Here in the Pacific Northwest, we hear a lot about threatened salmon populations. Depending on the perspective of the speaker, the blame is usually placed on any of a half-dozen external hazards including power-generating dams, over-fishing, and habitat destruction. Todd Sandell is looking at endangered salmon from the inside. He is studying the pathogen that causes bacterial kidney disease in Pacific salmon populations to find out how it affects populations, where it does the most damage, and what can be done to limit its impact.
Todd received the 2006-07 Flyfisher's Club of Oregon Graduate Fellowship for his many years of work in fish health. He has been combining the studies of salmon and immunology since 1998, when he first came to OSU for his master's degree. After completing that degree, he spent several years in the field, and then returned in 2005 to begin a Ph.D. in microbiology.
"People on my master's committee were somewhat amused to find out I was coming back to school when I swore I never would," he says. "What drew me back was the desire to teach at the college level. To me, the combination of research and teaching feels very constructive — something I can do to feed back into society."
Todd's research focuses on one of the most devastating pathogens of Pacific salmon, Renibacterium salmoninarum. He's studying the dynamics of infection in juvenile coho and Chinook salmon as they migrate from the Columbia River system into the near-shore environments of Oregon, Washington, and British Columbia. This research should lead to a better understanding of the influences of the pathogen on growth and survival of salmon and on interactions between hatchery and wild salmon stocks. Ultimately, it may help fisheries managers to curb bacterial kidney disease in hatchery salmon and limit transmission to wild salmon, aiding in the recovery of endangered Chinook and coho salmon stocks.
At age 37, Todd is older than most students in his program, and brings a richly varied work history to his post. His first job out of college was as a high school biology teacher. He then spent several years studying autoimmune diabetes, but left because he didn't like the climate in human medical research, which he found overly competitive and egoistic.
"I also made the decision based on the fact that humans are not in danger of going extinct any time soon, and a lot of other things are, including salmon. I've always thought fish were fascinating organisms, and I was happy to find a program where I could marry two of my biggest interests."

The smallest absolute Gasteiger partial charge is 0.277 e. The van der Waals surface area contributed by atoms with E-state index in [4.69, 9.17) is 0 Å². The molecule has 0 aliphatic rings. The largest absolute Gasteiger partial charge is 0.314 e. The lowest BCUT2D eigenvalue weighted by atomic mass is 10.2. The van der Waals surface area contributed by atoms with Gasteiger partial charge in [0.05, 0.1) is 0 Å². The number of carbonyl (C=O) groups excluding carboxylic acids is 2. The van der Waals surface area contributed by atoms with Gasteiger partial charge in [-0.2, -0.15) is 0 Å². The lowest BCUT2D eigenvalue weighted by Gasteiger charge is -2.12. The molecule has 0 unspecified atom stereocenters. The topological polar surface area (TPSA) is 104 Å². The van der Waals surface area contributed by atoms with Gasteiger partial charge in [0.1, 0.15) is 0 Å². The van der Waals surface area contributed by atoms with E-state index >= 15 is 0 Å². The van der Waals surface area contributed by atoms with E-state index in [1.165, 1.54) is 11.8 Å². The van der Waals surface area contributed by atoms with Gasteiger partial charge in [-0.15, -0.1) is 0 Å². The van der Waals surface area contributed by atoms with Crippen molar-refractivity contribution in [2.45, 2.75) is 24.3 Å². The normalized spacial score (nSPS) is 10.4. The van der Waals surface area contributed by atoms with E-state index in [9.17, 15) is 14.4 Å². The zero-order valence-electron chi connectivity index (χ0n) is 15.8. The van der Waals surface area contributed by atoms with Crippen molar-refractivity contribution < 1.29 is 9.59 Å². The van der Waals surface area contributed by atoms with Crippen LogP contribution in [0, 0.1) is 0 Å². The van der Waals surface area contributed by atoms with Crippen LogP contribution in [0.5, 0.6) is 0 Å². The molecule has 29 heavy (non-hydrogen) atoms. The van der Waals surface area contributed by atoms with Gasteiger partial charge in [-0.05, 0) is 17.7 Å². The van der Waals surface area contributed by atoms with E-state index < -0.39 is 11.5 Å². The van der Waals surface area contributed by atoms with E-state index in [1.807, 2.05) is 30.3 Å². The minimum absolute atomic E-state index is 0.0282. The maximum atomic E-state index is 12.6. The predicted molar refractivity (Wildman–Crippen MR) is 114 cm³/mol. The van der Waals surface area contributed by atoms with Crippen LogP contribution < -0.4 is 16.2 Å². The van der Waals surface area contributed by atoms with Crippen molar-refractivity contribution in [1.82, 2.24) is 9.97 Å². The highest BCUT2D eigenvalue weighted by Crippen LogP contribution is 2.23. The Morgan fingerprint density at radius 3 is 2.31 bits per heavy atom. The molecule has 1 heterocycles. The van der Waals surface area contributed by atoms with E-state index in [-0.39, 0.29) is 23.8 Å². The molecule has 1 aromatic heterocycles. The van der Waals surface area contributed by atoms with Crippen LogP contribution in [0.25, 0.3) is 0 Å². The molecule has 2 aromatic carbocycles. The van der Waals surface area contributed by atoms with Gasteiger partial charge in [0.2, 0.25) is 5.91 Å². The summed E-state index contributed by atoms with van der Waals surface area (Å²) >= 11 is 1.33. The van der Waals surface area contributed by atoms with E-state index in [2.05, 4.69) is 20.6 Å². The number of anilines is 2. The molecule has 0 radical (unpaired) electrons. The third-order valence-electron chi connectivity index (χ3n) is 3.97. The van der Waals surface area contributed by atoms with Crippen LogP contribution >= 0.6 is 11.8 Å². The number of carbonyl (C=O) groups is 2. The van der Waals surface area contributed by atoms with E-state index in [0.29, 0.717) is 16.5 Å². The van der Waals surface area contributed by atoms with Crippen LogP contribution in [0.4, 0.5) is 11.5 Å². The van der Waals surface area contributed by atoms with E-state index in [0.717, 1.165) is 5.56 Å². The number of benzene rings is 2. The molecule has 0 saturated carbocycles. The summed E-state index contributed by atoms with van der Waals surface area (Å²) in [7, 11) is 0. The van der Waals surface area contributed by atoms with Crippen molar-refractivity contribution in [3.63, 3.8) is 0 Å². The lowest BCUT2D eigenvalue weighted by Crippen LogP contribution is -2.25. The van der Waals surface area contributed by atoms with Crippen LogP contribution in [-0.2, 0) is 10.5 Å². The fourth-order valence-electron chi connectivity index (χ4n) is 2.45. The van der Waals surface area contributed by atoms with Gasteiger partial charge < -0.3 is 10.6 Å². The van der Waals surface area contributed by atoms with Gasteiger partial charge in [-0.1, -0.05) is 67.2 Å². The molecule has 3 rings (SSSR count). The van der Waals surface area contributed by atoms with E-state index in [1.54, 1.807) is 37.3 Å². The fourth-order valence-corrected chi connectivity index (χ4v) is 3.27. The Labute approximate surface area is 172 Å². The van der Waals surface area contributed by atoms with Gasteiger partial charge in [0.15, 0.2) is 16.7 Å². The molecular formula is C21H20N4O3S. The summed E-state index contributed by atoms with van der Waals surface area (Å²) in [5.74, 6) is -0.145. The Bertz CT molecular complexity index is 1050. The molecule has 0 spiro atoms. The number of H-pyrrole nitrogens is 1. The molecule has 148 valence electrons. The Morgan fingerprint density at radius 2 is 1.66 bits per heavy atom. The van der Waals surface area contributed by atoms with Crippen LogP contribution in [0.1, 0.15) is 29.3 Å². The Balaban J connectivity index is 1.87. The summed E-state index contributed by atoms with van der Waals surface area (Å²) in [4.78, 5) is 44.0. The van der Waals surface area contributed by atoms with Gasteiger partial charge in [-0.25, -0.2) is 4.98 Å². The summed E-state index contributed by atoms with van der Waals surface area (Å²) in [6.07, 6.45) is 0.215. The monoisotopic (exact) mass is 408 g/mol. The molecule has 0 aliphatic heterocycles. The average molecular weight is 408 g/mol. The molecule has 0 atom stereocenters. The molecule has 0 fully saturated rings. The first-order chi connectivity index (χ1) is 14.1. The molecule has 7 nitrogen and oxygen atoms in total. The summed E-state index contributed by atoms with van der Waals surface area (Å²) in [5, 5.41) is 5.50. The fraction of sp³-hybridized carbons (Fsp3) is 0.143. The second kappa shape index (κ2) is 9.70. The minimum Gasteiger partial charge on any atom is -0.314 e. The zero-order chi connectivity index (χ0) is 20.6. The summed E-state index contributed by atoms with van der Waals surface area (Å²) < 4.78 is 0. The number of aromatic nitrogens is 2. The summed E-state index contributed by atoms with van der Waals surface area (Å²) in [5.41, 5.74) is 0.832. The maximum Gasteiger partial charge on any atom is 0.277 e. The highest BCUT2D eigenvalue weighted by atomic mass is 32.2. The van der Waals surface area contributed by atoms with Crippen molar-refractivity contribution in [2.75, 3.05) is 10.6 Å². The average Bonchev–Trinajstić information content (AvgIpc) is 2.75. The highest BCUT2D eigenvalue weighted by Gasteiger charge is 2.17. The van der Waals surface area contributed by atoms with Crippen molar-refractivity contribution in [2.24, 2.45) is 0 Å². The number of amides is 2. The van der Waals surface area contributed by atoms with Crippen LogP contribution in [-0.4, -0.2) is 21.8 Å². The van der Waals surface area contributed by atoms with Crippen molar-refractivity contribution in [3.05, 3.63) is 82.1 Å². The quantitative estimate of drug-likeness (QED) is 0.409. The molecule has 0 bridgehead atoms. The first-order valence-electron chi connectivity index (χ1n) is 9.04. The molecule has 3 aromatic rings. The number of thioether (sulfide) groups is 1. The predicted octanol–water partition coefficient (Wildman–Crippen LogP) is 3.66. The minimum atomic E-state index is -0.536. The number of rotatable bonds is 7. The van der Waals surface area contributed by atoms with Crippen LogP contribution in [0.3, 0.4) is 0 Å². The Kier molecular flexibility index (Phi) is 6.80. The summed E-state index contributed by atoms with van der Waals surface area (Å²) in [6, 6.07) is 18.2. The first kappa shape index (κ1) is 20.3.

From his early enthusiasm for cellular immunology, Todd has been gradually drawn toward a broader focus on ecology and the enormous role of parasites and pathogens in ecosystems. The field of parasitology is changing to encompass the concept of disease ecology, including how environmental variables can impact the spread and severity of diseases.
"The most recent push in the field is looking at how climate change is likely to impact host-parasite relationships," he says. "That's really interesting stuff. I think I'd gotten to the point where I was spending a little too much time with the microscopes and pipettes, and it's been great for me to broaden my view."
In the first phase of his dissertation research, Todd established how many juvenile Chinook and coho salmon in near-shore Oregon and Washington ocean waters are infected with Renibacterium salmoninarum. With funding from the Flyfisher's Fellowship and a Mamie Markham Research Award, he has begun a second level of analysis to quantify how severe the infection is in each fish. This very specific information will help to explain the role the environment plays in patterns of infection.
Todd shares the goals of the Flyfisher's Club not only in his professional activities but also in his recreation. His advisors joke that when he's not in the lab or on a research cruise, he's probably thigh-deep in the nearest stream. "Flyfishing is very meditative," he says. "It's a nice way to get a deeper perspective on things."